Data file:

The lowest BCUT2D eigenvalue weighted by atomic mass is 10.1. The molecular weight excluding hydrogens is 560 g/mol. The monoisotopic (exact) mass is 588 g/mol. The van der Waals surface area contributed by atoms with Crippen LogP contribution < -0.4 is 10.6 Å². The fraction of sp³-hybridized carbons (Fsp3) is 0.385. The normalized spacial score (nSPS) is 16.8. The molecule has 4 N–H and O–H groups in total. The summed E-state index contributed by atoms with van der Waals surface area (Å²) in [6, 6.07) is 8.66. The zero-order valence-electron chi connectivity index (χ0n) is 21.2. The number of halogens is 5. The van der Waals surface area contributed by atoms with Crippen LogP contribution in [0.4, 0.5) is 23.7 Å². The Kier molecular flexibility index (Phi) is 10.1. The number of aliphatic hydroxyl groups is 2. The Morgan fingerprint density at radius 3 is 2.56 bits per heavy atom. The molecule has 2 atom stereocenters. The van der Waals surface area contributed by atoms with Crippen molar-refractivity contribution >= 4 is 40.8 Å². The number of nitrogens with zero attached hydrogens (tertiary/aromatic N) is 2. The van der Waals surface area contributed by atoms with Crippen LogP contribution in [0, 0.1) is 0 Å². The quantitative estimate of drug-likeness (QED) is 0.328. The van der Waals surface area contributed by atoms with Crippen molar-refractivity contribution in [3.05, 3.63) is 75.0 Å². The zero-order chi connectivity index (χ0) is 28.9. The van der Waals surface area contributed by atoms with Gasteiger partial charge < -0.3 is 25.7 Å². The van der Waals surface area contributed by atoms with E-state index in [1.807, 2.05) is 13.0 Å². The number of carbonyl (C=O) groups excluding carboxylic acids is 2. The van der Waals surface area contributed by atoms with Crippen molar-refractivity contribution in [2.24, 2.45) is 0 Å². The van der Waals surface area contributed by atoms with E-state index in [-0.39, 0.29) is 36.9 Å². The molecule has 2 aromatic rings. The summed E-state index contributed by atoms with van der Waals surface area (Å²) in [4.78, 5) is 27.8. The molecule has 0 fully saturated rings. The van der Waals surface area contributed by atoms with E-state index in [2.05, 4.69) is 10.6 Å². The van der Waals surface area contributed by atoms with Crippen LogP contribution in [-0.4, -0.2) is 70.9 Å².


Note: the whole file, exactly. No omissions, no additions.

The lowest BCUT2D eigenvalue weighted by atomic mass is 10.1. The molecular weight excluding hydrogens is 560 g/mol. The monoisotopic (exact) mass is 588 g/mol. The van der Waals surface area contributed by atoms with Crippen LogP contribution < -0.4 is 10.6 Å². The fraction of sp³-hybridized carbons (Fsp3) is 0.385. The normalized spacial score (nSPS) is 16.8. The molecule has 4 N–H and O–H groups in total. The summed E-state index contributed by atoms with van der Waals surface area (Å²) in [6, 6.07) is 8.66. The zero-order valence-electron chi connectivity index (χ0n) is 21.2. The number of halogens is 5. The van der Waals surface area contributed by atoms with Crippen LogP contribution in [0.4, 0.5) is 23.7 Å². The Kier molecular flexibility index (Phi) is 10.1. The number of aliphatic hydroxyl groups is 2. The Morgan fingerprint density at radius 3 is 2.56 bits per heavy atom. The molecule has 2 atom stereocenters. The van der Waals surface area contributed by atoms with Crippen molar-refractivity contribution >= 4 is 40.8 Å². The number of nitrogens with zero attached hydrogens (tertiary/aromatic N) is 2. The van der Waals surface area contributed by atoms with Crippen LogP contribution in [0, 0.1) is 0 Å². The quantitative estimate of drug-likeness (QED) is 0.328. The van der Waals surface area contributed by atoms with Crippen molar-refractivity contribution in [3.05, 3.63) is 75.0 Å². The zero-order chi connectivity index (χ0) is 28.9. The van der Waals surface area contributed by atoms with Gasteiger partial charge < -0.3 is 25.7 Å². The van der Waals surface area contributed by atoms with E-state index in [1.807, 2.05) is 13.0 Å². The number of carbonyl (C=O) groups excluding carboxylic acids is 2. The van der Waals surface area contributed by atoms with Crippen molar-refractivity contribution in [2.24, 2.45) is 0 Å². The van der Waals surface area contributed by atoms with E-state index in [-0.39, 0.29) is 36.9 Å². The molecule has 2 aromatic rings. The summed E-state index contributed by atoms with van der Waals surface area (Å²) in [4.78, 5) is 27.8. The molecule has 0 fully saturated rings. The van der Waals surface area contributed by atoms with E-state index in [2.05, 4.69) is 10.6 Å². The van der Waals surface area contributed by atoms with Crippen LogP contribution in [-0.4, -0.2) is 70.9 Å².